In addition, EOS also provides an account rescue mechanism where you can regain control of your account with an Owner Key that was valid 30 days ago through the support of the Owner who created your account in the first place. In fact, many of the mechanisms used by EOS are the same as those used by Steam, such as the composite key permissions design.

EOS Storage decentralized storage
To introduce the EOS storage technology, here is the EOS Storage white paper, which can be read in English to help with sleep. Since the execution of DApps requires file storage, EOS implements file storage through IPFS technology. In order to provide storage and management, there is a smart contract issued by the @storage account on EOS, which manages the use of storage by issuing TOK Tokens in EOS. When you want to store a file, you need to lock a certain number of TOKs and they will not be released until you delete the file. When storing a file, you can specify which EOS block producer (super node) you want to upload the file to, and the node will broadcast the file after upload. However, the actual copy algorithm is not known to me, and if you look at it in terms of the native IPFS nature, there is actually a chance of data loss, for example if the super node you uploaded is ranked very far back and becomes not super anymore and the node shuts down. So how would the whole EOS network handle this, I don't see any clear practices here from EOS, so I look forward to hearing from someone who can answer.
How will storage space be priced? The pricing will be dynamically adjusted by a CRR value (Noah's Ruler). Each node can adjust its own CRR to attract EOS users to upload files. Since only the first 25 nodes can offer storage services, the node that wants to become a block generator will also heavily advertise its storage capacity and get people to vote for it, and when it becomes a super node, it can share in a lot of rewards for getting blocks out, and with rewards it can buy more hard drives!? Provide cheaper services!? Seems like a positive cycle, provided of course that people use it...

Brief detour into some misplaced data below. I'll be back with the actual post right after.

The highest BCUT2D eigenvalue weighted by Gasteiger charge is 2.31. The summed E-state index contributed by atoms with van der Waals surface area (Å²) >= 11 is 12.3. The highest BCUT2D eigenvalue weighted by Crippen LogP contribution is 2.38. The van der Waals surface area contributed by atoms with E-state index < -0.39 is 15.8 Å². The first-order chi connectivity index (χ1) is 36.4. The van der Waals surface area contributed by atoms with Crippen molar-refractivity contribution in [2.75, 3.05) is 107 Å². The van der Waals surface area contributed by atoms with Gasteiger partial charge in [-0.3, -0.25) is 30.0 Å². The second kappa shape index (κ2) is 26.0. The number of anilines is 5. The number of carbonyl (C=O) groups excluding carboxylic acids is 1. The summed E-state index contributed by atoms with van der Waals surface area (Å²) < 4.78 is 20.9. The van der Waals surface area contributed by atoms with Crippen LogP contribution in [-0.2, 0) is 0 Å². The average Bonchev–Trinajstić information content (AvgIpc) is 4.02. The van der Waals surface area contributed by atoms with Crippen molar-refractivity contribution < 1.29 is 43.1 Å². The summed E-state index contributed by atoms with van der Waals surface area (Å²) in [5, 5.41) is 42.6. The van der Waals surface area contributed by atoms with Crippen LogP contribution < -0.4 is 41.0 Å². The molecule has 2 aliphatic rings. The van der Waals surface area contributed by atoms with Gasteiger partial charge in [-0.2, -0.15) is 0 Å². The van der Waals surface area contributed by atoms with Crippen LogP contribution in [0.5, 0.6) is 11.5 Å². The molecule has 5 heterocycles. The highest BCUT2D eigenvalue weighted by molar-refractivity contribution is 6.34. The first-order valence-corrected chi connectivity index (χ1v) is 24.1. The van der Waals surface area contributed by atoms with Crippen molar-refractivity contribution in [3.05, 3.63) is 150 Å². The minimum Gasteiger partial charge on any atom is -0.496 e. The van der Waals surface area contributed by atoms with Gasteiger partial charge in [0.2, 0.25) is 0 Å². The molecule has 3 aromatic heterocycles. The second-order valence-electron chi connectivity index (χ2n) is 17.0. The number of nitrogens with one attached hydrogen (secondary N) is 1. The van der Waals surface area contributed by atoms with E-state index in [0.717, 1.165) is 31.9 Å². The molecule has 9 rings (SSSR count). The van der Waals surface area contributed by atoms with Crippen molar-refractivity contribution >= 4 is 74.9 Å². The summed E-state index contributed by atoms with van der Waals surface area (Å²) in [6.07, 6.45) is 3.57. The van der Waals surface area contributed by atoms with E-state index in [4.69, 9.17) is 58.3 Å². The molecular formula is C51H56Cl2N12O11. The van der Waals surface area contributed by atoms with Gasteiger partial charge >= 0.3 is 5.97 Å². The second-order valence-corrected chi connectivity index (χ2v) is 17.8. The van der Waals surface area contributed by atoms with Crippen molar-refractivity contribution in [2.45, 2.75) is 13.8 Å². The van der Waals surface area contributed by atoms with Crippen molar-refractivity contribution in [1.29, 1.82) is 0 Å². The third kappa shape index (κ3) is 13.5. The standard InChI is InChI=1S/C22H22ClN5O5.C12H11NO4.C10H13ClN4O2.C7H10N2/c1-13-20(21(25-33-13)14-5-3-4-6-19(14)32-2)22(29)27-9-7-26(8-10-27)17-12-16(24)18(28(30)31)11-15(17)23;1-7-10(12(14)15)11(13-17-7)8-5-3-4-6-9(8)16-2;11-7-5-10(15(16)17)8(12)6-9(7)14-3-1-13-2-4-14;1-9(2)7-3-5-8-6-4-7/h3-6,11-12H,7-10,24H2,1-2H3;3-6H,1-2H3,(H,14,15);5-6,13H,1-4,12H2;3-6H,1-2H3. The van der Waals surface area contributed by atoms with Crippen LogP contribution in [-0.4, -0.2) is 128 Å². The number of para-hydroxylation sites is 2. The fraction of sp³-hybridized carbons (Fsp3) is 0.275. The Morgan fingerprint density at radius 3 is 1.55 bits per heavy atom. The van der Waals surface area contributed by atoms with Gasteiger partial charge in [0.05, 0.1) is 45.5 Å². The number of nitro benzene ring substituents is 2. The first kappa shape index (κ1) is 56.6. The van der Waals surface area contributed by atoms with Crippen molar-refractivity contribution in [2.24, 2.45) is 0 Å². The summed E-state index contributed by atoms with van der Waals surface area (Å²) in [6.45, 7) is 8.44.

EOS Network Bandwidth
Storage space is paid for by the uploader locking TOK, what about download bandwidth? The current design also requires the downloader to lock the TOK for the duration of the download. Because TOK is also inflationary, and the current 5% inflation rate is used to pay the nodes that provide storage, applying the concept of the "time cost" of TOK. In this case, as long as there are enough people using EOS and enough TOKs locked at any time, there will be enough TOKs to generate inflationary revenue to maintain the storage network and bandwidth costs. math + economics + psychology is really awesome .......

EOS Illegal Information Management and Privacy
How is EOS managed for illegal information management and privacy? Subject to the law, EOS nodes can simply remove files if there are legal issues with the uploaded files. Of course, to avoid white-eye nodes cutting files indiscriminately, users can also gather to vote against a node to get it out in case of an anomaly. As for privacy, EOS Storage is not responsible for encrypting the content, so users should encrypt it themselves.

EOS Constitution and Constitutional Amendment System
As the EOS network operates on a small number of nodes with the top votes (weak centralization), it is important to establish a secure mechanism to avoid blockchain bifurcation should EOS.IO require a software update. This is why EOS was designed from the start with a mechanism to amend the constitution to avoid the bifurcation problem. The whole process of software updates is as follows.
1. The block producer proposes a constitutional amendment and it is approved by 17/21
2. Block producers maintain the 17/21 approval for 30 consecutive days
3. Full switch to the new Constitution Hash for signing
4. Change of Code-to-code submission via GIT Hash
5. Block producer maintains 17/21 approval for 30 consecutive days
6. The new constitution will come into effect in one week and will be upgraded within one week
7. Nodes that are not upgraded will be automatically shut down

So it looks like the whole upgrade process will take at least two months. I guess there is a reason for maintaining the 30-day approval, if there is a "north-south cabbage patch" where 21 nodes try to cheat together, there will be enough time for everyone to vote against the node to remove it. But then I thought, if these 21 nodes also hold the majority of EOS coins, then wouldn't that constitute a North-South conspiracy?